01.12.2021 | Thomas Kessler

The Dark Side of Collaboration Platforms


Anyone who works with several partner companies on different collaboration platforms will be familiar with them: platform-specific logins, increasingly with 2-factor authentication that is also platform-specific.

Anyone who is responsible for a company’s Identity and Access Management (IAM) fears them: collaboration accounts that persist after the collaboration has been completed, all too often even after a project participant has left the company.both problems seem like remnants from the IT landscape of the 1990s, when every internal organizational specialist application had its own user administration and its own login. With the introduction of internal IAM systems, we were able to get this under control. Is a solution now also emerging for collaboration accounts? What could such a solution look like?

An IAM model for B2B collaboration

The IAM model for B2B collaboration, which is outlined below, consists of two components that complement each other:

On the user side, an identity provider (IdP) is required for employees to issue assertions to the external collaboration platforms (and other cloud services). This IdP is connected to the organization’s internal IAM system and ensures, among other things, that employees no longer receive assertions after leaving the company. The IdP also implements two-factor authentication for employees, for example using a smartcard or an authenticator app.

The collaboration platform requires a registration service for collaboration accounts that offers the following functionalities:

  • Federation option: For partner companies or domains that have an IdP, the registration service can be configured as a relying party (OIDC RP or SAML SP) to this IdP. This means that during the invitation process for a new collaboration account from this domain, an identity reliably registered by the IdP can be accessed, thus enabling a process that is both efficient and secure.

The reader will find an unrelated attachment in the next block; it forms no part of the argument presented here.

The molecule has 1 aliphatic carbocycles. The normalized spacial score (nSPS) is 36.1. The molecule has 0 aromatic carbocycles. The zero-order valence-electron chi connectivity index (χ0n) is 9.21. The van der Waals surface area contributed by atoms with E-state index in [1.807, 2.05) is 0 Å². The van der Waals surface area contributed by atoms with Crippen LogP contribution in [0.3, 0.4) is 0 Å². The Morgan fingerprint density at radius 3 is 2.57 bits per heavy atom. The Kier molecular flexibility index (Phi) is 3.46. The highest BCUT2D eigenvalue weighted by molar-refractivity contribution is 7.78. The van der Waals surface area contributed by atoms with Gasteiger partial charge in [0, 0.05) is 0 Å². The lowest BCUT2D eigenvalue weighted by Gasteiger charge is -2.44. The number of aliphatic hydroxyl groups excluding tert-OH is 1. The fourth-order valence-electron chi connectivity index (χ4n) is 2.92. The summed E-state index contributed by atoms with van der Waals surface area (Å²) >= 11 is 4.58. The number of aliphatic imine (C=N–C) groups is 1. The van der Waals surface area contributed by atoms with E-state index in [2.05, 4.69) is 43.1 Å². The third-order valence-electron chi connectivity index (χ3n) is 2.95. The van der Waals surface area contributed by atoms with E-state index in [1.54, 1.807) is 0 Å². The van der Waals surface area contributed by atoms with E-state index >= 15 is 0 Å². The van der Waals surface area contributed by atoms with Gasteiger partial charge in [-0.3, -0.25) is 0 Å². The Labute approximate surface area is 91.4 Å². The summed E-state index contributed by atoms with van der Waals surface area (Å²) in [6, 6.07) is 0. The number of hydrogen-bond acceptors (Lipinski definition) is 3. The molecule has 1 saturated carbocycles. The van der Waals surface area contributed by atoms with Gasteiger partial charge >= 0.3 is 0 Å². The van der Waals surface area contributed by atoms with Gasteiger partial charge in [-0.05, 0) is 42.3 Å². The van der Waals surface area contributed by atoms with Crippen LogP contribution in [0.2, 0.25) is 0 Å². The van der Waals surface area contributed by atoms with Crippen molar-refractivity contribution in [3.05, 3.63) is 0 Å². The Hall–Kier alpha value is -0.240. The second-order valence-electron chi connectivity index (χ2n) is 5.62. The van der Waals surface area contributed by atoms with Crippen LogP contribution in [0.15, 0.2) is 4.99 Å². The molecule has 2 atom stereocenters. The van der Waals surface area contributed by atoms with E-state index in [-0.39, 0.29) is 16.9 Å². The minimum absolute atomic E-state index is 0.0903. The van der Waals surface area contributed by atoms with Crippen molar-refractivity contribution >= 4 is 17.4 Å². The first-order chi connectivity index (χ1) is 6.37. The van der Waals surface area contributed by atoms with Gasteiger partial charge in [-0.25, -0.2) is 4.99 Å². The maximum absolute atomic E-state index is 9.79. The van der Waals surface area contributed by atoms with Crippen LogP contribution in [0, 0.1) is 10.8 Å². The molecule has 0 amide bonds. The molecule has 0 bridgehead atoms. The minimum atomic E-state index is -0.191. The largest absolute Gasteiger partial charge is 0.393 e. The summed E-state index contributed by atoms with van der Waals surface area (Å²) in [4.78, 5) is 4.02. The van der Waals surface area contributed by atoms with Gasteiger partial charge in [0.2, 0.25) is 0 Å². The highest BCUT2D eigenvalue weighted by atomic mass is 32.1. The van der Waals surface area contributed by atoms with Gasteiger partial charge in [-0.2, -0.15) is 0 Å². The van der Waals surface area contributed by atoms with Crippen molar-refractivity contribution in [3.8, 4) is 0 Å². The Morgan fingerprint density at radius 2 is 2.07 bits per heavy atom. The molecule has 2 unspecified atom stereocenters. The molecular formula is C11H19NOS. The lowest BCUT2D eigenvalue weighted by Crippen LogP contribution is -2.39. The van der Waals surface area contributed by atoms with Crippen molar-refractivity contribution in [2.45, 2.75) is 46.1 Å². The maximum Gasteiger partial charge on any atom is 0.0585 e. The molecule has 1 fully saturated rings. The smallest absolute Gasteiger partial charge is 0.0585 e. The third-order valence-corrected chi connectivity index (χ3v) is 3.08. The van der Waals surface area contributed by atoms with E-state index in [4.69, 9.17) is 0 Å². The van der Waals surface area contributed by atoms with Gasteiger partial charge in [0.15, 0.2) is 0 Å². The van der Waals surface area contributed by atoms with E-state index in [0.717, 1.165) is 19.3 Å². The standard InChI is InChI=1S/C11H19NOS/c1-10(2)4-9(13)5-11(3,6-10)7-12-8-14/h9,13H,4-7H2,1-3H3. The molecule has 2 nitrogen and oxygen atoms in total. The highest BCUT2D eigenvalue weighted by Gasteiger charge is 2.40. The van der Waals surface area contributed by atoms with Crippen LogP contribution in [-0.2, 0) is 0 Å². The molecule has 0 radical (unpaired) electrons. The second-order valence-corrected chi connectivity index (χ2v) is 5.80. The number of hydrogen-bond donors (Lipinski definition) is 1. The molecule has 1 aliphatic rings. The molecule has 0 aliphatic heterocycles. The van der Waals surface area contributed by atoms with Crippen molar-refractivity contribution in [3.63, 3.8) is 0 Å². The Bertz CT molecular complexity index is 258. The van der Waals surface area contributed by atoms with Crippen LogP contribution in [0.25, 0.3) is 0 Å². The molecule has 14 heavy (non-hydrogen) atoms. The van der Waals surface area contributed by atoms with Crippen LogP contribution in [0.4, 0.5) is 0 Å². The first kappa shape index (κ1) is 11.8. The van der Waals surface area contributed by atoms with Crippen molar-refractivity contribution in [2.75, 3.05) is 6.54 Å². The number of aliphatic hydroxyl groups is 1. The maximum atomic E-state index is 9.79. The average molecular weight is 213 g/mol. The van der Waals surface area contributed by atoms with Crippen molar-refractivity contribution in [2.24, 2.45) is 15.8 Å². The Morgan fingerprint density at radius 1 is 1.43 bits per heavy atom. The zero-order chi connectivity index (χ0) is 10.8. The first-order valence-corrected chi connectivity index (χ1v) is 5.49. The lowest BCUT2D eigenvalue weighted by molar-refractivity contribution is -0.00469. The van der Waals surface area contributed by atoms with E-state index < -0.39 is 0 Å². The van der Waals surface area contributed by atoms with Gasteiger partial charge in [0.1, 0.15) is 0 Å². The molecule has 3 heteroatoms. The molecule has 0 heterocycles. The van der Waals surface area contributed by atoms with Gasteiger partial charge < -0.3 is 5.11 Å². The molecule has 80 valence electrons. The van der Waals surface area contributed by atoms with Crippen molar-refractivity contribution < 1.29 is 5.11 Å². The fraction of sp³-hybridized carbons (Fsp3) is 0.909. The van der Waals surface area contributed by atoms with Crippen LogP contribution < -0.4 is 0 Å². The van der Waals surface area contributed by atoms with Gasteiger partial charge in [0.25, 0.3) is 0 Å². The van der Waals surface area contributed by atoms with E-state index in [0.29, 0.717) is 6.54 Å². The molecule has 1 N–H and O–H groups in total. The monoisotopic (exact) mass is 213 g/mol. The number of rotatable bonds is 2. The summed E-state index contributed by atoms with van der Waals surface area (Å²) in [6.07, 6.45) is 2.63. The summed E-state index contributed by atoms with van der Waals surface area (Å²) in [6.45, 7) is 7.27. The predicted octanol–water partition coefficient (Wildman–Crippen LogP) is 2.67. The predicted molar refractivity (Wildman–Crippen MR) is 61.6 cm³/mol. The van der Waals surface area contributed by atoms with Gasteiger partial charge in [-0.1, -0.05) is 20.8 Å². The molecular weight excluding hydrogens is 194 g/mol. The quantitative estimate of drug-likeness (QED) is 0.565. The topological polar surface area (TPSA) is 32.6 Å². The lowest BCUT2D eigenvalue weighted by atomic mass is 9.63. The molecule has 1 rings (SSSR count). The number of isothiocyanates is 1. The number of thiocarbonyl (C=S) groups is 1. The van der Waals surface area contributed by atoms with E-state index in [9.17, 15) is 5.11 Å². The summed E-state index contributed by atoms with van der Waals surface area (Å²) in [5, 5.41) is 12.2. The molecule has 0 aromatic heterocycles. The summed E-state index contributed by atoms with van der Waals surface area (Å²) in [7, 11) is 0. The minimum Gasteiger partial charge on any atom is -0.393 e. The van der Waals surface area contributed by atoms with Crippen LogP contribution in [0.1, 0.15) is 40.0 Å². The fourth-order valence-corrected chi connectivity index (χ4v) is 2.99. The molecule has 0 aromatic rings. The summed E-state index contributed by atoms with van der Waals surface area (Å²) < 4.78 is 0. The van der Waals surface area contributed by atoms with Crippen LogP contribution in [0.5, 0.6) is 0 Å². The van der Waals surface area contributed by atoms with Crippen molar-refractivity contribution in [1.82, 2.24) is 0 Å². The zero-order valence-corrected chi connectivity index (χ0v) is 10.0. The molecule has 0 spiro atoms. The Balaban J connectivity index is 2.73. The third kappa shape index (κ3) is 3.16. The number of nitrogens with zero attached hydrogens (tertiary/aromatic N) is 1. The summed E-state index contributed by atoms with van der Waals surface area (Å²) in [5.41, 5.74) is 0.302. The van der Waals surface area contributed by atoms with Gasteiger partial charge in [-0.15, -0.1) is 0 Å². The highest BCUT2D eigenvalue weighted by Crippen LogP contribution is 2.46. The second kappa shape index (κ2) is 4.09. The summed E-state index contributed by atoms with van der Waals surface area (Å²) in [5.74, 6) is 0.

• Lifecycle management for collaboration accounts: The registration service ensures that a responsible administrator is nominated for each collaboration account at all times and that an expiration date is set. The registration service also detects if a collaboration account has not been used for a long time or no longer has access rights. Depending on the situation, the registration service then triggers an appropriate recertification or clean-up process.

The IAM model for B2B collaboration presented here also provides for the collaboration platform to support a federated login and for the invitation process of the collaboration platform to be managed via the registration service for collaboration accounts described above.

Once this has been achieved, users can enjoy a secure single sign-on and IAM managers can look forward to appropriate governance of all user accounts!

Fallback solution for partner companies without their own IdP

Of course, the collaboration platform must also be able to be used by external persons whose organization does not have its own IdP with 2-factor authentication.

In this case, the registration service for collaboration accounts must implement its own process for the secure identification of the other party as part of the invitation process, for example based on a separately sent one-time voucher password. In addition, the collaboration platform must provide 2-factor authentication that can be used by such collaboration accounts.

Identity Federation Identity and Access Management (IAM)

About the author
Thomas Kessler
About the author
Thomas Kessler, Partner, Managing Security Consultant